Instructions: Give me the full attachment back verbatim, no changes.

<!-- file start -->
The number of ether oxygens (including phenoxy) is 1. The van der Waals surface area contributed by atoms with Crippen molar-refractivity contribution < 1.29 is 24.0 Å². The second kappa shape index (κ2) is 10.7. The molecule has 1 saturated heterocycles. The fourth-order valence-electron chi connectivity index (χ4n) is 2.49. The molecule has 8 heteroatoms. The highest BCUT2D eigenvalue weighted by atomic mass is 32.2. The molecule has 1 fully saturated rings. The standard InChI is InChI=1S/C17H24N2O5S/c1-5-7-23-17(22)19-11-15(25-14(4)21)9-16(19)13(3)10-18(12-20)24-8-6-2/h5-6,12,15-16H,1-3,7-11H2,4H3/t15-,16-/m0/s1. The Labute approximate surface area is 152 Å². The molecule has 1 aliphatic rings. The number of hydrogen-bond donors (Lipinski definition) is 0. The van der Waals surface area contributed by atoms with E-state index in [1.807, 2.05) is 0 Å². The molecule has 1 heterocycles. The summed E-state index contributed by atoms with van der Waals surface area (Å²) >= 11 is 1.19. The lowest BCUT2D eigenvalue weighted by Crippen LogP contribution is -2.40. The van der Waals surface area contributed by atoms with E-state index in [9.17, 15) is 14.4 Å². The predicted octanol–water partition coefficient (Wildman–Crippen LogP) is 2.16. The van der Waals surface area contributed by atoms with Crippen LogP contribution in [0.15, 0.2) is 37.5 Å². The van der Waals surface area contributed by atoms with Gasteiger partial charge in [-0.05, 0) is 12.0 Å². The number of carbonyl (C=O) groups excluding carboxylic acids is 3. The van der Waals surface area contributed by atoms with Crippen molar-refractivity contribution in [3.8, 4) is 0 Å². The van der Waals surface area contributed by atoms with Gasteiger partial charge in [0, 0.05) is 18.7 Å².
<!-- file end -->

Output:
The number of ether oxygens (including phenoxy) is 1. The van der Waals surface area contributed by atoms with Crippen molar-refractivity contribution < 1.29 is 24.0 Å². The second kappa shape index (κ2) is 10.7. The molecule has 1 saturated heterocycles. The fourth-order valence-electron chi connectivity index (χ4n) is 2.49. The molecule has 8 heteroatoms. The highest BCUT2D eigenvalue weighted by atomic mass is 32.2. The molecule has 1 fully saturated rings. The standard InChI is InChI=1S/C17H24N2O5S/c1-5-7-23-17(22)19-11-15(25-14(4)21)9-16(19)13(3)10-18(12-20)24-8-6-2/h5-6,12,15-16H,1-3,7-11H2,4H3/t15-,16-/m0/s1. The Labute approximate surface area is 152 Å². The molecule has 1 aliphatic rings. The number of hydrogen-bond donors (Lipinski definition) is 0. The van der Waals surface area contributed by atoms with E-state index in [1.807, 2.05) is 0 Å². The molecule has 1 heterocycles. The summed E-state index contributed by atoms with van der Waals surface area (Å²) >= 11 is 1.19. The lowest BCUT2D eigenvalue weighted by Crippen LogP contribution is -2.40. The van der Waals surface area contributed by atoms with E-state index in [9.17, 15) is 14.4 Å². The predicted octanol–water partition coefficient (Wildman–Crippen LogP) is 2.16. The van der Waals surface area contributed by atoms with Crippen LogP contribution in [0.15, 0.2) is 37.5 Å². The van der Waals surface area contributed by atoms with Gasteiger partial charge in [-0.05, 0) is 12.0 Å². The number of carbonyl (C=O) groups excluding carboxylic acids is 3. The van der Waals surface area contributed by atoms with Crippen molar-refractivity contribution in [3.8, 4) is 0 Å². The van der Waals surface area contributed by atoms with Gasteiger partial charge in [0, 0.05) is 18.7 Å².